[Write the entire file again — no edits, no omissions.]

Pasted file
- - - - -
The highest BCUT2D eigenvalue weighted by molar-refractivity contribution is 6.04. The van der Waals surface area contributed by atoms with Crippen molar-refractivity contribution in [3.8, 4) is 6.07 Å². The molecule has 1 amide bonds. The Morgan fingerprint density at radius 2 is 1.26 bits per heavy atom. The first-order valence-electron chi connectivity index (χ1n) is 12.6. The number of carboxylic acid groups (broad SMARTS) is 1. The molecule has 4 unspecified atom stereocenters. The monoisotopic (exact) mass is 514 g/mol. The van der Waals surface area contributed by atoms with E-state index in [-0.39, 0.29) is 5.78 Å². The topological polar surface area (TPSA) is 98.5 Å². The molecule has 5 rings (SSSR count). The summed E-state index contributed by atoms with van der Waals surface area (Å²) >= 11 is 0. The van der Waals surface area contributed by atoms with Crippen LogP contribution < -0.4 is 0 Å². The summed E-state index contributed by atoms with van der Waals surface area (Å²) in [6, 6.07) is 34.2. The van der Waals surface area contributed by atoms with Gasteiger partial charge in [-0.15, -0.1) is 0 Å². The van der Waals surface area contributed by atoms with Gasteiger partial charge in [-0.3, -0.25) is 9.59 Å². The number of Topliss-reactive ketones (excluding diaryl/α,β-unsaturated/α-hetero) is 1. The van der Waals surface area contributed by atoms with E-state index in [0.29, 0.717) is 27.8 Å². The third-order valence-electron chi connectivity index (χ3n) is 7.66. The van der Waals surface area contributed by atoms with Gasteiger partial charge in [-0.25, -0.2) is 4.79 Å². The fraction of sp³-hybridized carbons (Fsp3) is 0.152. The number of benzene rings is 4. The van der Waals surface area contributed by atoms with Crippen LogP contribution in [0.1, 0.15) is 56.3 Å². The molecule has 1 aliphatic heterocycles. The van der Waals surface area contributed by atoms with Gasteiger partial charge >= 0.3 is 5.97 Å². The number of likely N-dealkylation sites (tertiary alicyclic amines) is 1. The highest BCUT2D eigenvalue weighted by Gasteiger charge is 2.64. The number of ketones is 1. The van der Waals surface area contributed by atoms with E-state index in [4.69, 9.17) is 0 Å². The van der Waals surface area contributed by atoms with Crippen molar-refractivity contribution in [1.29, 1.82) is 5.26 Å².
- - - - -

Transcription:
The highest BCUT2D eigenvalue weighted by molar-refractivity contribution is 6.04. The van der Waals surface area contributed by atoms with Crippen molar-refractivity contribution in [3.8, 4) is 6.07 Å². The molecule has 1 amide bonds. The Morgan fingerprint density at radius 2 is 1.26 bits per heavy atom. The first-order valence-electron chi connectivity index (χ1n) is 12.6. The number of carboxylic acid groups (broad SMARTS) is 1. The molecule has 4 unspecified atom stereocenters. The monoisotopic (exact) mass is 514 g/mol. The van der Waals surface area contributed by atoms with E-state index in [-0.39, 0.29) is 5.78 Å². The topological polar surface area (TPSA) is 98.5 Å². The molecule has 5 rings (SSSR count). The summed E-state index contributed by atoms with van der Waals surface area (Å²) >= 11 is 0. The van der Waals surface area contributed by atoms with Crippen LogP contribution < -0.4 is 0 Å². The summed E-state index contributed by atoms with van der Waals surface area (Å²) in [6, 6.07) is 34.2. The van der Waals surface area contributed by atoms with Gasteiger partial charge in [-0.15, -0.1) is 0 Å². The van der Waals surface area contributed by atoms with Gasteiger partial charge in [-0.3, -0.25) is 9.59 Å². The number of Topliss-reactive ketones (excluding diaryl/α,β-unsaturated/α-hetero) is 1. The van der Waals surface area contributed by atoms with E-state index in [0.29, 0.717) is 27.8 Å². The third-order valence-electron chi connectivity index (χ3n) is 7.66. The van der Waals surface area contributed by atoms with Gasteiger partial charge in [-0.25, -0.2) is 4.79 Å². The fraction of sp³-hybridized carbons (Fsp3) is 0.152. The number of benzene rings is 4. The van der Waals surface area contributed by atoms with Crippen LogP contribution in [0.1, 0.15) is 56.3 Å². The molecule has 1 aliphatic heterocycles. The van der Waals surface area contributed by atoms with Gasteiger partial charge >= 0.3 is 5.97 Å². The number of likely N-dealkylation sites (tertiary alicyclic amines) is 1. The highest BCUT2D eigenvalue weighted by Gasteiger charge is 2.64. The number of ketones is 1. The van der Waals surface area contributed by atoms with E-state index in [4.69, 9.17) is 0 Å². The van der Waals surface area contributed by atoms with Crippen molar-refractivity contribution in [1.29, 1.82) is 5.26 Å².